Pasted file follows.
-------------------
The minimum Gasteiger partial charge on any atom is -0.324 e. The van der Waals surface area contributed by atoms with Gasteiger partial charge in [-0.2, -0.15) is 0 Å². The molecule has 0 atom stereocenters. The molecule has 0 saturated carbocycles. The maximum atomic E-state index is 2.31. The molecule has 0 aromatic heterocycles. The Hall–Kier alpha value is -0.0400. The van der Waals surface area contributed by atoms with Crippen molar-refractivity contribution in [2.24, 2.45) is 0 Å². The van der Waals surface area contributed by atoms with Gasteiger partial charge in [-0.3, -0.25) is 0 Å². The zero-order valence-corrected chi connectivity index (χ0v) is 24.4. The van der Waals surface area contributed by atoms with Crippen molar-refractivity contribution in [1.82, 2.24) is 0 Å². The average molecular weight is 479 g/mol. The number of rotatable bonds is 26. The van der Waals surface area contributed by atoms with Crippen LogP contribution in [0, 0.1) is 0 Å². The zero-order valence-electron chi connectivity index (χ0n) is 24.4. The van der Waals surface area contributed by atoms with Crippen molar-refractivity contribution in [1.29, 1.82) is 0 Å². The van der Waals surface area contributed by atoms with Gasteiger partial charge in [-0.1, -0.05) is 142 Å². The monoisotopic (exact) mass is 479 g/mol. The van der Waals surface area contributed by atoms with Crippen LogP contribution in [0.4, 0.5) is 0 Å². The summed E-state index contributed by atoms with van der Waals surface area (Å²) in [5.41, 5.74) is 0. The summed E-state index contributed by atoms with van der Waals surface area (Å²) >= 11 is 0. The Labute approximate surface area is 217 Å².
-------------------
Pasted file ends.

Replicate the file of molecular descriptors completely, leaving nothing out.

The minimum Gasteiger partial charge on any atom is -0.324 e. The van der Waals surface area contributed by atoms with Gasteiger partial charge in [-0.2, -0.15) is 0 Å². The molecule has 0 atom stereocenters. The molecule has 0 saturated carbocycles. The maximum atomic E-state index is 2.31. The molecule has 0 aromatic heterocycles. The Hall–Kier alpha value is -0.0400. The van der Waals surface area contributed by atoms with Crippen molar-refractivity contribution in [2.24, 2.45) is 0 Å². The van der Waals surface area contributed by atoms with Gasteiger partial charge in [-0.3, -0.25) is 0 Å². The zero-order valence-corrected chi connectivity index (χ0v) is 24.4. The van der Waals surface area contributed by atoms with Crippen molar-refractivity contribution in [1.82, 2.24) is 0 Å². The average molecular weight is 479 g/mol. The number of rotatable bonds is 26. The van der Waals surface area contributed by atoms with Crippen LogP contribution in [0, 0.1) is 0 Å². The zero-order valence-electron chi connectivity index (χ0n) is 24.4. The van der Waals surface area contributed by atoms with Crippen molar-refractivity contribution in [1.29, 1.82) is 0 Å². The van der Waals surface area contributed by atoms with Gasteiger partial charge in [-0.1, -0.05) is 142 Å². The monoisotopic (exact) mass is 479 g/mol. The van der Waals surface area contributed by atoms with Crippen LogP contribution in [0.4, 0.5) is 0 Å². The summed E-state index contributed by atoms with van der Waals surface area (Å²) in [5.41, 5.74) is 0. The summed E-state index contributed by atoms with van der Waals surface area (Å²) >= 11 is 0. The Labute approximate surface area is 217 Å².